Hey there, time traveller!
This article was published 11/6/2013 (1080 days ago), so information in it may no longer be current.
A crush of Kildonan-East Collegiate students recently took part in an African adventure.
Fourteen students took part in a two-week long trip to rural Tanzania, leaving Winnipeg on May 11 and returning on May 26. The students had helped raise money to build rainwater-housing tanks for the Umoja Primary School in the village of Rhotia Kati throughout the school year, raising approximately $25,000 for the cause. Students also had to cover travel costs on top of their donations.
Organizing teacher Kathy Athayde said the tanks were completed shortly before the Canadian contingent touched down in Africa.
"It was still curing. We could see that the cement was still setting," she said.
The group participated in the project through Canadian Physicians for Aid and Relief, who helped organize engineers and others to help see it through to completion.
Grade 11 student Karly McMillan said the crew travelled to hospitals and went on safari, but meeting the kids they were helping was a major highlight. In addition to providing funding for the tanks, Kildonan-East students also had sports equipment in tow.
"They put on a little show for us. They danced and sang. They put on a play," recalled the 16-year-old. "We staked tomato plants with them, and we played (soccer) with them for hours."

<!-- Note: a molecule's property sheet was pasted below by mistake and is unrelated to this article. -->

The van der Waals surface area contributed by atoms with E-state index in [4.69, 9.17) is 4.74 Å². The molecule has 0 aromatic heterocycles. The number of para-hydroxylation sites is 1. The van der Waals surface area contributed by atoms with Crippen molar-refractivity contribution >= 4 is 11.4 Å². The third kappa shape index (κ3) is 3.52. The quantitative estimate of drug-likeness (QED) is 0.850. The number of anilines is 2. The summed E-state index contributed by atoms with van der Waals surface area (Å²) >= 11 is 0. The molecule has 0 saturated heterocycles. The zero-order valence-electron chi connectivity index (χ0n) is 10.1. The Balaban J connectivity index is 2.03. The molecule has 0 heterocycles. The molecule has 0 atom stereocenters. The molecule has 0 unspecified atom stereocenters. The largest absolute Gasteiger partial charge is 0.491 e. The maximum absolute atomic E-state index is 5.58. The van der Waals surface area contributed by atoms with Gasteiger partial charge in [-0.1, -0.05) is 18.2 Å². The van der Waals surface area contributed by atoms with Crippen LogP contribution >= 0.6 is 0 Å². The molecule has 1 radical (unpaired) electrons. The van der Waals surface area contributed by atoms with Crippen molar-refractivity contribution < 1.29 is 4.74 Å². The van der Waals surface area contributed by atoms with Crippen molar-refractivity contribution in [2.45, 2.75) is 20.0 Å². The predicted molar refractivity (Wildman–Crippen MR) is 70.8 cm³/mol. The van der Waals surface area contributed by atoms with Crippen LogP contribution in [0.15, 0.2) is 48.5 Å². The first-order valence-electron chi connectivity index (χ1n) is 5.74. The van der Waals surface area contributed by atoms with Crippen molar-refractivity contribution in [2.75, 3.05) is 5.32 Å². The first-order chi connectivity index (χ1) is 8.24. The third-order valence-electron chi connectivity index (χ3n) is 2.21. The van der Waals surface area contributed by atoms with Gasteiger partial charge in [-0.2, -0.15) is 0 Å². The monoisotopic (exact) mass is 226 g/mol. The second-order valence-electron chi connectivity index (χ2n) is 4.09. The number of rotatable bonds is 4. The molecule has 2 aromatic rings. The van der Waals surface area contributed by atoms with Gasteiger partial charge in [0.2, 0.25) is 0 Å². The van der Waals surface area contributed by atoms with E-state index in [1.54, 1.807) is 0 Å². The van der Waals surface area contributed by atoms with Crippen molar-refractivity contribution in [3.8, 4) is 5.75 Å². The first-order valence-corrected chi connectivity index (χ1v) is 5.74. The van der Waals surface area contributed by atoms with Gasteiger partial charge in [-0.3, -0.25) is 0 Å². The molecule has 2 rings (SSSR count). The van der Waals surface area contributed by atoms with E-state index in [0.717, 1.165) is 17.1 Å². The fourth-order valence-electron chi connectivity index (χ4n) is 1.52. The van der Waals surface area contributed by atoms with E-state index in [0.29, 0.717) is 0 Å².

In order to raise money, the students sold everything from pizza, popcorn, perogies, and Sobeys gift cards, and even teamed up with the school’s culinary department to hold a gourmet dinner.
Grade 11 student Kyle Ward said though he and his classmates were able to make a positive change in the region, their eyes were opened to numerous other issues.
"There are so many other things that they need help with — the government, farming, hospitals and health care," said the 17-year-old. "Everything is outdated and it’s so different from the world we live in."
Grade 10 student Hailey Skrumeda took a new perspective on her education after the trip.
"The kids have to walk so many hours just to get to school, just because they want to be there so bad," recalled the 16-year-old. "Kids here will skip school because they don’t want to be here."
Skrumeda also learned of injustices in the school system, with girls facing physical punishment for tardiness (often as a result of having to do chores), and also sexual abuse at the hands of teachers.
Students also had the opportunity to visit tourist lodges, where they gained perspective on the contrast between the excess in the country and the poverty they saw.
Athayde said after the fundraising and planning blitz this year, the school won’t plan to participate next year, though it is a worthwhile cause she’d like to keep up with in a future year.
Kildonan-East students had last travelled to Tanzania in 2010.